This year, those who celebrate the High Holy Days of Rosh Hashanah and Yom Kippur will “attend” synagogue observances via internet broadcasts and forgo the large gatherings that characterize the season’s festive feasts. While some might engage in smaller, socially distant outdoor get-togethers within their quarantine bubbles, most will sit down to holiday meals with only their households.
So what’s a cook to do? Perhaps, if nothing else, breathe a sigh of relief. There won’t be the usual fun and fanfare, but there also will not be the endless planning, shopping, cooking, entertaining, dishwashing and late-night cleaning up.
Fewer guests gives you the time and energy to experiment with more ambitious cooking. Think of it as a low-risk opportunity to try something new.
On the heels of the quarantine sourdough craze, you can gussy up challah for the new year.
The Hebrew names of Rosh Hashanah’s symbolic foods are plays on words, each expressing a wish for the coming year. Often eaten one at a time as a Seder in a ritual order, these foods also can be cooked and eaten together.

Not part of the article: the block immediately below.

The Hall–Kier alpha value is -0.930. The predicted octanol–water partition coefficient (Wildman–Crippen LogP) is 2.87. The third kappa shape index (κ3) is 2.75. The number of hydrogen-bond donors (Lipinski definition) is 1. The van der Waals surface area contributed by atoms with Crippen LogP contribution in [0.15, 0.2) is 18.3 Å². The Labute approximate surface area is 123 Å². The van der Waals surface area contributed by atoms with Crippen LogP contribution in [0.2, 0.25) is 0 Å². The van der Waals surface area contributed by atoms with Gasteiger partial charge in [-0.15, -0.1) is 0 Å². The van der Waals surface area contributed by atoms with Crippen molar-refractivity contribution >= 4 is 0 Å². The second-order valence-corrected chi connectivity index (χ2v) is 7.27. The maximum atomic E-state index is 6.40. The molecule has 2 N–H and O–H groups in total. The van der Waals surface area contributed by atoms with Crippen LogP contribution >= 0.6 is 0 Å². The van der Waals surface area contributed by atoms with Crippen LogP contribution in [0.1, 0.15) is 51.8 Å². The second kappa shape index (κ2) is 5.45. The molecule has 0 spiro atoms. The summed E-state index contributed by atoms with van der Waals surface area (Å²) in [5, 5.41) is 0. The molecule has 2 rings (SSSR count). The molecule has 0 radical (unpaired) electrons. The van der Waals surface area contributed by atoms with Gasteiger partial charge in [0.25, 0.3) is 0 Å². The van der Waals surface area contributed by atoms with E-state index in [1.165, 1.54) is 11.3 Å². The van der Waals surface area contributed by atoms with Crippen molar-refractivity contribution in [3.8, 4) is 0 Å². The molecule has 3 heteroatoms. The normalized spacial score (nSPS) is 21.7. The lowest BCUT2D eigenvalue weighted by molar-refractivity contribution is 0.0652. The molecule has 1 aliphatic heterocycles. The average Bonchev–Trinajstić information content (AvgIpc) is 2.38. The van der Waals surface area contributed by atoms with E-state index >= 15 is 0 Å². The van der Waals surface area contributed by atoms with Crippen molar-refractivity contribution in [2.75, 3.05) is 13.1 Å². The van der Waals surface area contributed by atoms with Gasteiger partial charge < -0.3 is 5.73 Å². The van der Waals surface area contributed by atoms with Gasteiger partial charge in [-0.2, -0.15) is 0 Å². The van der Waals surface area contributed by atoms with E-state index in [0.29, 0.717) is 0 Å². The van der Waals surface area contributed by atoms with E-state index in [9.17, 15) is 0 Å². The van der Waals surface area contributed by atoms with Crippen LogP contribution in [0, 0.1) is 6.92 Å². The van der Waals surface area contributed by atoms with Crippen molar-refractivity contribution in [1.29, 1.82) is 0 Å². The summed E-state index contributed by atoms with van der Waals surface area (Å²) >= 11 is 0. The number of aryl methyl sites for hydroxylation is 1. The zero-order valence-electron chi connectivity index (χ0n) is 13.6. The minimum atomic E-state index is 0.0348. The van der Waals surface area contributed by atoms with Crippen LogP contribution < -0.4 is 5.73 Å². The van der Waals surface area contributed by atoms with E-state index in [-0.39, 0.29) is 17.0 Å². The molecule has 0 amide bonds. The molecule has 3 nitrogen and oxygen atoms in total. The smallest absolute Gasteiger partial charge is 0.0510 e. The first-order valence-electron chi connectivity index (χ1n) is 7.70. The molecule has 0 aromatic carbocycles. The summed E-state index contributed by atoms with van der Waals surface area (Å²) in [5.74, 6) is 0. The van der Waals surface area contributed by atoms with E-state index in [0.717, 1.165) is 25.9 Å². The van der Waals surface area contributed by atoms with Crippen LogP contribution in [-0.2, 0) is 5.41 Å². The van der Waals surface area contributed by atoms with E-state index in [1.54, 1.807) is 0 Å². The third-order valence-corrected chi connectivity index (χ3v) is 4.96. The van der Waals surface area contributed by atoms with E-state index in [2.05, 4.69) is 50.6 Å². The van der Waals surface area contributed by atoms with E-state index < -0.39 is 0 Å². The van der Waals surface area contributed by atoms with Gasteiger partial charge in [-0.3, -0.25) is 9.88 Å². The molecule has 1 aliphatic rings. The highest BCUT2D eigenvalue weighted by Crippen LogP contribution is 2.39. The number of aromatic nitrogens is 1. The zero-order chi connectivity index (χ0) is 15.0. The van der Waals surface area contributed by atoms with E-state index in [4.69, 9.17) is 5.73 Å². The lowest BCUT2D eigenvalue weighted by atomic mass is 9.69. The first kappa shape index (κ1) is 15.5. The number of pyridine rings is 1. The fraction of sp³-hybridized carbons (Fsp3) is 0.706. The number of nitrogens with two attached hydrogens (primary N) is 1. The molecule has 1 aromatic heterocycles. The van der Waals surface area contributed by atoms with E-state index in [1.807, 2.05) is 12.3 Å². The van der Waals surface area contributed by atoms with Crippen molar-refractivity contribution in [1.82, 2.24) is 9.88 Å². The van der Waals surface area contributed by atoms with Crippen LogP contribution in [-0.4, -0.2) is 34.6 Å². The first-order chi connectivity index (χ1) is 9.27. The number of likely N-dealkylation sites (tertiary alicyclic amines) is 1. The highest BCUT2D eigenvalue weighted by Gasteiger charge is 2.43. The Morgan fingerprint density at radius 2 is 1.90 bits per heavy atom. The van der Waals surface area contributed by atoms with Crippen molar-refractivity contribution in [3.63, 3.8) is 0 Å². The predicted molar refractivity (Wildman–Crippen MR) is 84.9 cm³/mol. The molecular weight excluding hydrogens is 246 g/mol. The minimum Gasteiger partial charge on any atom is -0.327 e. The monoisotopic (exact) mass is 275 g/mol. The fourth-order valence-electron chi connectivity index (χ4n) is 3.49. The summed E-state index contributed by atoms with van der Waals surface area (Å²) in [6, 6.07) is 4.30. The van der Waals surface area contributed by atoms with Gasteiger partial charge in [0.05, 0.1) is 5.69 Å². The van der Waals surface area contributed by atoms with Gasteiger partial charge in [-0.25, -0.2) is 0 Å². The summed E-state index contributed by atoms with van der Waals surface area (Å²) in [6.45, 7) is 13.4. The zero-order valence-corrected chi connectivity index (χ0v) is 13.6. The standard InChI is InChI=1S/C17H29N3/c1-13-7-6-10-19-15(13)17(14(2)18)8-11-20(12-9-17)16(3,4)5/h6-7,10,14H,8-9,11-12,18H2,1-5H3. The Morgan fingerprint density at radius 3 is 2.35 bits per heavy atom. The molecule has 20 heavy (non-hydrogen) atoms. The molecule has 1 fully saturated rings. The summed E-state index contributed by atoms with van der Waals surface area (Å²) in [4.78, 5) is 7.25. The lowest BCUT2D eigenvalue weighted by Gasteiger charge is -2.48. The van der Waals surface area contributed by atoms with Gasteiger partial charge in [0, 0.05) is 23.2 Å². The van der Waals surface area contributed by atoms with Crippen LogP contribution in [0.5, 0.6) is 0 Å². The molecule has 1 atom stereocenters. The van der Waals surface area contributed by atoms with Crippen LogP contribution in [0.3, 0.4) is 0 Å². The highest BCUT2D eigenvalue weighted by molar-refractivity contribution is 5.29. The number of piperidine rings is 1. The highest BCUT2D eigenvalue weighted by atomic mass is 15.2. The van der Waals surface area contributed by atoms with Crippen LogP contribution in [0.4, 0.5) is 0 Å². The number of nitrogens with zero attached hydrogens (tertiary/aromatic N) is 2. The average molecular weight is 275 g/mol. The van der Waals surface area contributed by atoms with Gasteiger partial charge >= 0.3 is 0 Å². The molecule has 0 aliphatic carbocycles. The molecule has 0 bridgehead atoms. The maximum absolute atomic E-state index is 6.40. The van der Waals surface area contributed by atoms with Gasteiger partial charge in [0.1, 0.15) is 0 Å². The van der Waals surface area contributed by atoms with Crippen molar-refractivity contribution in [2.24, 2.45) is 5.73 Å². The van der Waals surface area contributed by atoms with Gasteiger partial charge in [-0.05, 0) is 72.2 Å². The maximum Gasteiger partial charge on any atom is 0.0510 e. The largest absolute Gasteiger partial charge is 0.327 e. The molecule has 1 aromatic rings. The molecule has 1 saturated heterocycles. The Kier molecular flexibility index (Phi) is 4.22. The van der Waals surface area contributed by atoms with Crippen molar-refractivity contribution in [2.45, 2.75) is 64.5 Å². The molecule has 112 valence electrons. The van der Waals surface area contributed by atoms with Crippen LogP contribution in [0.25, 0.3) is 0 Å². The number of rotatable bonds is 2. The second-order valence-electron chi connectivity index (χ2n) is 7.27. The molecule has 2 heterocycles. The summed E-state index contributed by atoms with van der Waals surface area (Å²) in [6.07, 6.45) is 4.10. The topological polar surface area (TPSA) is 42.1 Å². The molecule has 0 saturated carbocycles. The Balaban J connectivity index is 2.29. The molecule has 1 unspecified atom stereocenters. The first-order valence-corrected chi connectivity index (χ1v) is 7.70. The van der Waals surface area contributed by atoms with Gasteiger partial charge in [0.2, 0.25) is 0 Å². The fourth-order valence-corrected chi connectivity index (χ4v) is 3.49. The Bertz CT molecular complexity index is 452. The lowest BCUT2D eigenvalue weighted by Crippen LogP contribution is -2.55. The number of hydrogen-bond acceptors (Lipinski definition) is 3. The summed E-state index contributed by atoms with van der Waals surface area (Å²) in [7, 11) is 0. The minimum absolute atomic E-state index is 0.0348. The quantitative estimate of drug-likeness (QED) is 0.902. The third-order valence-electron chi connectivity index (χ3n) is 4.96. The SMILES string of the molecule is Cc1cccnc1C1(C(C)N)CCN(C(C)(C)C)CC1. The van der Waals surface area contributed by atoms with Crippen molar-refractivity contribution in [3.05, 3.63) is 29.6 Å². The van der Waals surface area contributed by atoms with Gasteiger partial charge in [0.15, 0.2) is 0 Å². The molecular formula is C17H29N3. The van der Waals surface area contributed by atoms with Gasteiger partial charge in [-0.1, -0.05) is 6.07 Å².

Pomegranates represent the wish that our good deeds may increase like the seeds of the fruit.
Serving the head of a fish symbolizes the wish that we may be as the head and not as the tail.
With beets, we wish that our enemies may be dispersed.
Leeks fulfill the wish of enemies being decimated.
Carrots represent the wish that our merits may increase.
Apples and honey symbolize the wish that we may be renewed for a good and sweet year.
For Yom Kippur eve, try this matzo ball soup with a twist.
Break the fast with seasonal salads and a dip to go with leftover challah. Finish with a stunning fig cake.
Sukkot’s eight days of dining can feature the “seven species,” which are barley, grapes, pomegranates, dates, figs, wheat and olives. These foods are native to Israel and were brought to the temple as first fruits for harvest festivals during biblical times.
You will probably have enough leftovers to see you through the final meals of Simchat Torah and Shemini Atzeret at the season’s end. Still, it’s always nice to have a new dish or two.